1. Is Lidge hurt? 
    Many have speculated as far back as early May whether Lidge was 100% healthy. Recently it was revealed that Lidge wears an orthopedic in his shoe. The pain, if not completely subsided, was now tolerable when he pitched.  This afternoon, the Phillies placed him on the 15-day disabled list retroactive to June 7th.  According to GM Ruben Amaro Jr.  Lidge reportedly is not happy with this decision and has recently gone on record insisting that he is fine. Being the gamer that he is, chances are Lidge wouldn’t let on anyway if he is hurt or not. 
2. Is he tipping his pitches?
    Lidge’s velocity was down prior to wearing the orthopedic.  Now his velocity on his fastball has been clocked consistently in the 94-95 range.  Pitch selection more than anything was to blame for the “A-Fraud” game tying home run in New York. Also take into consideration that the Yankees got some cheap hits.  But Rafeal Furcal?  Still can’t figure this one out. Now just because the Phillies won it all last year doesn’t mean that we are forever spared form the unexpected. That may have been just a fluke, but the home runs off Lidge have been more frequent than infrequent this year.  There has been some speculation as of late that perhaps he is tipping his pitches.  A closer usually has two pitches, and Lidge (fastball and slider) is no exception. This was reportedly happening during Lidge’s time in Houston, so the possibility isn’t totally out of the question. Andre Eithier isn’t half the player that he thinks he is, and it seemed like he was swinging the bat before Lidge’s pitch to him even left his hand on Friday night……….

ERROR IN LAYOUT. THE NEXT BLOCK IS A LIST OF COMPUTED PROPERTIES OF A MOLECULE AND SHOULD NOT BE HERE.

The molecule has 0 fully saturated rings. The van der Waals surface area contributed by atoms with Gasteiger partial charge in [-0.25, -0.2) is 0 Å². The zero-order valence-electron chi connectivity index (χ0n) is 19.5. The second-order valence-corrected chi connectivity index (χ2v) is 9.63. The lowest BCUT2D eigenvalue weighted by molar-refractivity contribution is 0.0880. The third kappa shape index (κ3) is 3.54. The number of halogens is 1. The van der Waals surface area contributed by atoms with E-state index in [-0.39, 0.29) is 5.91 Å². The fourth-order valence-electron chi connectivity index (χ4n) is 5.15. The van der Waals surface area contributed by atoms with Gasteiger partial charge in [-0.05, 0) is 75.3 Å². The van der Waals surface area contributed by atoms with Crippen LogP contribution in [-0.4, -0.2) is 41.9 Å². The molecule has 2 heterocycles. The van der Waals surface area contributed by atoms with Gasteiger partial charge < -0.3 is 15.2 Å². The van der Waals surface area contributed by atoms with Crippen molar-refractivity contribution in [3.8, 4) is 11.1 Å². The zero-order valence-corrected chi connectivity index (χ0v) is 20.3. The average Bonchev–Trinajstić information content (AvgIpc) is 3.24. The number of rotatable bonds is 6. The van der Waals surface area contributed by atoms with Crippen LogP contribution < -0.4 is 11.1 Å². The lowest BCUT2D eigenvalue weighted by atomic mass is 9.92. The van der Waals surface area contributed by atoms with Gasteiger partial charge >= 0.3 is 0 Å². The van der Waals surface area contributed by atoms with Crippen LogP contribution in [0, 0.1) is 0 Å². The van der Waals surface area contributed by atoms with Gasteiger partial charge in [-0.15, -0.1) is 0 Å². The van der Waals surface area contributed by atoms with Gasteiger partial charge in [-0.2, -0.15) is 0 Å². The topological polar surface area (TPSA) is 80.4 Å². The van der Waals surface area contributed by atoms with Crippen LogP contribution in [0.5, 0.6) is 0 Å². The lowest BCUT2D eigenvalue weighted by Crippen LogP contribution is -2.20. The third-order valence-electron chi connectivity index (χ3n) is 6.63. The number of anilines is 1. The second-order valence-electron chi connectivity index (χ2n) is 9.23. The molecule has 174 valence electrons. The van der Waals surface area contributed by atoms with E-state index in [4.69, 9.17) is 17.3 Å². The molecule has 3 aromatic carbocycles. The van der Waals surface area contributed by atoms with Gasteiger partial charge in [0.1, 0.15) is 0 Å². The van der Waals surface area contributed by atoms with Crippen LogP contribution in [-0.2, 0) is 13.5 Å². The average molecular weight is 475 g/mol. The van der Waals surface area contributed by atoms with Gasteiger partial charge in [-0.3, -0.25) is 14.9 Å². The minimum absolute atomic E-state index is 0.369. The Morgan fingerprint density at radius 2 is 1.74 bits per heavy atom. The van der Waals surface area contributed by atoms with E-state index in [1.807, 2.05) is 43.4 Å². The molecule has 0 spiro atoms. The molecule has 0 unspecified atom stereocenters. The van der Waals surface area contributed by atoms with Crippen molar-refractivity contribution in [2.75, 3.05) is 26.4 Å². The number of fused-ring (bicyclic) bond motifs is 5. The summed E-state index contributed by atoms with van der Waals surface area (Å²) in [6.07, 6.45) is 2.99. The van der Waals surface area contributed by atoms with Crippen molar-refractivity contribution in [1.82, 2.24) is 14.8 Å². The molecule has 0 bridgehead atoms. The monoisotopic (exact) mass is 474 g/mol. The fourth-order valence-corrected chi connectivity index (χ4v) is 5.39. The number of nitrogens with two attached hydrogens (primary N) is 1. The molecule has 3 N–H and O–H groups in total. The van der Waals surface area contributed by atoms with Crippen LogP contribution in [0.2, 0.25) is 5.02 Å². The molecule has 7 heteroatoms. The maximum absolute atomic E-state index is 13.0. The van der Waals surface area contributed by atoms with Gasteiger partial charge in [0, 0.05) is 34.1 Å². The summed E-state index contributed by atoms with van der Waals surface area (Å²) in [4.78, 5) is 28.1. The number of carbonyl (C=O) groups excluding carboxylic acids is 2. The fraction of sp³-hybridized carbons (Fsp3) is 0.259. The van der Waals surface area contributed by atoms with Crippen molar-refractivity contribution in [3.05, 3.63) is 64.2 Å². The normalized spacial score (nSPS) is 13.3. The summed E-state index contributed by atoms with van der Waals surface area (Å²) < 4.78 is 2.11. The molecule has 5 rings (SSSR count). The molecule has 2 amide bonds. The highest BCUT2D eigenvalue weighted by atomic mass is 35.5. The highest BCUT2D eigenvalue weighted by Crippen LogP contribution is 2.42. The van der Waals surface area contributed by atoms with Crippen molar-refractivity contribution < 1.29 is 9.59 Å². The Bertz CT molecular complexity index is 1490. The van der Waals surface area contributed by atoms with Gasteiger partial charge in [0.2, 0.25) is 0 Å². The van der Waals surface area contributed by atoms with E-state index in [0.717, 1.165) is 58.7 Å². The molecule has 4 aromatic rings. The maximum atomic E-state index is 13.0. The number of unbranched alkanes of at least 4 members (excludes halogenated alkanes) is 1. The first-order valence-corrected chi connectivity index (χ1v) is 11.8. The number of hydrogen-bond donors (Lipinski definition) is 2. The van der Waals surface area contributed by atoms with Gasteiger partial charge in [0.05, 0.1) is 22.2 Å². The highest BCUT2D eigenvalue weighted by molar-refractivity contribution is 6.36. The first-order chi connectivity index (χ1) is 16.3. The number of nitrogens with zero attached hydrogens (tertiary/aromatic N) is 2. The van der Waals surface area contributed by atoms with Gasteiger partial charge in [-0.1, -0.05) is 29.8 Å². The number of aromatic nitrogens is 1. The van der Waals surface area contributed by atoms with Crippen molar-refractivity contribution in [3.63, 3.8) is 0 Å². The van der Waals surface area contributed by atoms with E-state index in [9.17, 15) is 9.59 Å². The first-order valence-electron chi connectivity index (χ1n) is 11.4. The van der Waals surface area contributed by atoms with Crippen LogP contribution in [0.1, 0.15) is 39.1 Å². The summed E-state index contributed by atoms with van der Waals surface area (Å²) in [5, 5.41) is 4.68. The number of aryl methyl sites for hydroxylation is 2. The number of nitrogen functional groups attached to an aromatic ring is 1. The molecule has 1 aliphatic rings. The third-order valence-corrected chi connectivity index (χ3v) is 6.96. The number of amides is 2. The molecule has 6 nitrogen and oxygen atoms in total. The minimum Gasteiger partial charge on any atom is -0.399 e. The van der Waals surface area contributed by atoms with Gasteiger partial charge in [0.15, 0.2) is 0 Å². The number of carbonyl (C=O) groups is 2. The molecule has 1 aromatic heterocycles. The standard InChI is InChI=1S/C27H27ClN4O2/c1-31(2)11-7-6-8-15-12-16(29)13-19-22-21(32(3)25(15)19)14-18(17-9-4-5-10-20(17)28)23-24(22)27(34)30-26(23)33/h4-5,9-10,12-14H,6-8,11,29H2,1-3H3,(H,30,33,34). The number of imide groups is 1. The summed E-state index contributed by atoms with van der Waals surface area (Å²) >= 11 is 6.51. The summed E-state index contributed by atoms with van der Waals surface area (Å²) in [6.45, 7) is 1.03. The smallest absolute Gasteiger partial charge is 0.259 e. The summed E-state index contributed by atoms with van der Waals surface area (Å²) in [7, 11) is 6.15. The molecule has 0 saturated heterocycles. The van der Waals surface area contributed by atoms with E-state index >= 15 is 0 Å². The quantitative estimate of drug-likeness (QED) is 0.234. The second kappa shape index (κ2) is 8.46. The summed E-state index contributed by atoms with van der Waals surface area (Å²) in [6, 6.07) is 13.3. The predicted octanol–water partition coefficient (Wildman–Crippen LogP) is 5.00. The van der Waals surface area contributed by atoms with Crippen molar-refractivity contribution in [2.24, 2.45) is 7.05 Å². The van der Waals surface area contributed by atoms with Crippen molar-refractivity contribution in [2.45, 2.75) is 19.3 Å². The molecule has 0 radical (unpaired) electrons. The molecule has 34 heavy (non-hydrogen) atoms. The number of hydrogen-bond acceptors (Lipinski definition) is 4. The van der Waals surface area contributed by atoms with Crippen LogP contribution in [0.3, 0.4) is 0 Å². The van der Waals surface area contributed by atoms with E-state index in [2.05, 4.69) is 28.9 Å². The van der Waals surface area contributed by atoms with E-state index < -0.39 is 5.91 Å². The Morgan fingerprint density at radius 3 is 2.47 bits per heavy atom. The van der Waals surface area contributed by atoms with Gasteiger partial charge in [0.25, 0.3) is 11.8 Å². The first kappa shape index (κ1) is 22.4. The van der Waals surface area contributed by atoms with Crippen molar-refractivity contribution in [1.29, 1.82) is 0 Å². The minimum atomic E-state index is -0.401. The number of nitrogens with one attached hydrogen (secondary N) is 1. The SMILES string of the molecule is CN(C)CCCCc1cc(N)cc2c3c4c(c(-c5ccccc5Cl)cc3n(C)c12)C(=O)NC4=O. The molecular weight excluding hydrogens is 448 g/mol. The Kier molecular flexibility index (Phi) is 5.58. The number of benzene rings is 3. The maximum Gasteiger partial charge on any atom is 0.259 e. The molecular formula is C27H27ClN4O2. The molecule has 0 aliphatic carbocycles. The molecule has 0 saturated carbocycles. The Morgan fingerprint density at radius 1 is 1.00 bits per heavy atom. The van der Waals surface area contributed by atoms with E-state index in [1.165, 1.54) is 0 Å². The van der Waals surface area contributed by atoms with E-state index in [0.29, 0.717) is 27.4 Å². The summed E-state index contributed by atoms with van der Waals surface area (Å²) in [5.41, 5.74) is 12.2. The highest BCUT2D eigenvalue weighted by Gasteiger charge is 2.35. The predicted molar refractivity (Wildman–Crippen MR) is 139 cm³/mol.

3. Is it in his head?